Don't panic about study linking Tylenol during pregnancy to autism

A new autism study raises alarming questions about acetaminophen and pregnancy, but don't raid your medicine cabinet just yet.

Photo: iStock Photo: iStock

If you’re pregnant and in pain, there’s not much in your medicine cabinet you can safely turn to (Aspirin is out because it can cause congenital defects, ditto for ibuprofen, which can increase your risk of miscarriage). Now it seems your options may have dwindled even further. A new study in the International Journal of Epidemiology has found a link between acetaminophen and autism.

This is a problem because acetaminophen has long been considered the safest treatment of choice for expectant mothers—and some research suggests it could even help decrease the risk of some birth defects when used to treat fever in pregnant women.

In the study, Spanish researchers questioned 2,644 women about their use of paracetamol (acetaminophen) during pregnancy and, when they assessed their children at age five, found that children exposed to the drug in utero were at a 30 percent higher risk of hyperactivity and impulsive behaviour. They also found an increase in two clinical symptoms of autism in boys whose mothers regularly took the painkiller.

So, does this mean moms-to-be will have to suffer in silence? Not according to David Olson, a professor of obstetrics and gynecology, pediatrics and physiology at the University of Alberta in Edmonton. First of all, he says, there are some limitations to the study.

“The effects were observed in women who were less well-educated, smoked during pregnancy and had chronic illnesses or fever that was not explained,” he says. “There was also no description of the other medications these women were taking—and if they were taking acetaminophen during pregnancy, there is a likelihood they may have been taking other drugs, so there might be a confounding effect.”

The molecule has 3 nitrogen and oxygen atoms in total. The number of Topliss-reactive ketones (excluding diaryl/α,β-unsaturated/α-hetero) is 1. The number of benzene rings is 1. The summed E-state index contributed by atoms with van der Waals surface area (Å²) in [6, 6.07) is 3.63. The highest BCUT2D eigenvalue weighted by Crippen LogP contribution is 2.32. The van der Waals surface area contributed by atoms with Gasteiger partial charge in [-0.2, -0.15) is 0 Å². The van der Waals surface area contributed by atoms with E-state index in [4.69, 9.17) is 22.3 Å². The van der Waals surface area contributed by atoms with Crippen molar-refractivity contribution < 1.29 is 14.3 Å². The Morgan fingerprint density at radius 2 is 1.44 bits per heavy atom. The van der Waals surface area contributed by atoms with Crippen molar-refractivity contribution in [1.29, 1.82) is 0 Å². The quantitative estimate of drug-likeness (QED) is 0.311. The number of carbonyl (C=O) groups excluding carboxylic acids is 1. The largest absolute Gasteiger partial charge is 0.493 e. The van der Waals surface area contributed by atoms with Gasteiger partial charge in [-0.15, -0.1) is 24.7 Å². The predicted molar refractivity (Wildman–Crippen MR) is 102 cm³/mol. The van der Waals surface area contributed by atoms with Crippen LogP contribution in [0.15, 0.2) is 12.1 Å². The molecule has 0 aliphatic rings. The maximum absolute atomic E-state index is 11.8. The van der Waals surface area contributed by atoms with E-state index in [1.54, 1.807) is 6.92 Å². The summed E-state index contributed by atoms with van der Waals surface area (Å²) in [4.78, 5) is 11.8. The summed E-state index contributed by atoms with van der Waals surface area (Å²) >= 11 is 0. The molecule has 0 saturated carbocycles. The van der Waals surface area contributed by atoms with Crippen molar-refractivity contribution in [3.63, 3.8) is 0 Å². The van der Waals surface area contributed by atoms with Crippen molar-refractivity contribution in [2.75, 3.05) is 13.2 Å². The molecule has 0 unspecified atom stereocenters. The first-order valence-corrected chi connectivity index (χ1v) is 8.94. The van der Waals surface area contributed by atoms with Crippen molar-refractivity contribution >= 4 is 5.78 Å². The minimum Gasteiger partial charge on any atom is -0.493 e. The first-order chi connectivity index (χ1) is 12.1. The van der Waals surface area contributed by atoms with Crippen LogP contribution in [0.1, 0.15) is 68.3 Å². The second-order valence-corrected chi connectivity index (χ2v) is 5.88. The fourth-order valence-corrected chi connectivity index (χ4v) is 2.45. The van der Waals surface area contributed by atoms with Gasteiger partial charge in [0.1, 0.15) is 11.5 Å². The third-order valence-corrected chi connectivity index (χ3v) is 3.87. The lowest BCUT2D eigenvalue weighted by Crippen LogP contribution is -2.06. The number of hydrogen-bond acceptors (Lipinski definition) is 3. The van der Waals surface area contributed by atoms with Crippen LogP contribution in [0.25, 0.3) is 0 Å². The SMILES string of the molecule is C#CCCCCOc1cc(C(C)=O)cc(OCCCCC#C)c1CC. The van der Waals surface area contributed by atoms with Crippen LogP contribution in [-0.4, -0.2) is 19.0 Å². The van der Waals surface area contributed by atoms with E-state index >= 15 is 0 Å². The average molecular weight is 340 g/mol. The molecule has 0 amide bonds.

Olson says that although the effects were significant in the areas mentioned by the study, they were small and also didn’t apply to all parameters of attention function or autism. “More carefully controlled studies are necessary, and several other conditions need to be investigated, in order to pin acetaminophen as the culprit.”


Laura Gaudet, a perinatologist at The Ottawa Hospital and associate scientist at the Ottawa Hospital Research Institute, agrees. “It’s important to weigh the merits of each study that comes out carefully, especially as research in obstetrics is particularly hard to do,” she says. “In this case, you have to remember that association and causality are two very different things.”

Still, Olson says the findings are a warning that pregnant women should watch their acetaminophen intake, just to be safe. “But that applies to the consumption of all drugs,” he says. “It’s not a warning that women should stay completely clear of acetaminophen.” He also recommends trying non-pharmaceutical relief for pain, such as mind-body relaxation techniques and massage.

“The key when you’re treating health issues during pregnancy is always to use the safest medication you can at the lowest dose possible,” Gaudet adds. “And because it requires a constant balance based on individual needs, you should always do it with the help of your doctor, because they’re the ones who can give you the best advice.”

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